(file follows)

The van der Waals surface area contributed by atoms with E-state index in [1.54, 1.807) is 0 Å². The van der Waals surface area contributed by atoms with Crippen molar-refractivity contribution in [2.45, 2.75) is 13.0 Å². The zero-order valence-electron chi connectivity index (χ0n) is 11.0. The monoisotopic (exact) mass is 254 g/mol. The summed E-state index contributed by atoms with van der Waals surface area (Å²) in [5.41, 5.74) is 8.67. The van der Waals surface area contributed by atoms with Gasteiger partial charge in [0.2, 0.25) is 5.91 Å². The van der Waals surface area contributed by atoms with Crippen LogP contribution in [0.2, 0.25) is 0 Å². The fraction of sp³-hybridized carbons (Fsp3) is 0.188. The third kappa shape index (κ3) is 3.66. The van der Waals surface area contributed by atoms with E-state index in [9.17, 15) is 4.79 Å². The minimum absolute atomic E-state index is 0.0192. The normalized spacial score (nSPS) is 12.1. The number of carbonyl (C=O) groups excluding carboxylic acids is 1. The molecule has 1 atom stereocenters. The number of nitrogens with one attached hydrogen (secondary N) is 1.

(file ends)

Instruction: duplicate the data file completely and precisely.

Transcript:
The van der Waals surface area contributed by atoms with E-state index in [1.54, 1.807) is 0 Å². The van der Waals surface area contributed by atoms with Crippen molar-refractivity contribution in [2.45, 2.75) is 13.0 Å². The zero-order valence-electron chi connectivity index (χ0n) is 11.0. The monoisotopic (exact) mass is 254 g/mol. The summed E-state index contributed by atoms with van der Waals surface area (Å²) in [5.41, 5.74) is 8.67. The van der Waals surface area contributed by atoms with Gasteiger partial charge in [0.2, 0.25) is 5.91 Å². The van der Waals surface area contributed by atoms with Crippen LogP contribution in [0.2, 0.25) is 0 Å². The fraction of sp³-hybridized carbons (Fsp3) is 0.188. The third kappa shape index (κ3) is 3.66. The van der Waals surface area contributed by atoms with E-state index in [9.17, 15) is 4.79 Å². The minimum absolute atomic E-state index is 0.0192. The normalized spacial score (nSPS) is 12.1. The number of carbonyl (C=O) groups excluding carboxylic acids is 1. The molecule has 1 atom stereocenters. The number of nitrogens with one attached hydrogen (secondary N) is 1.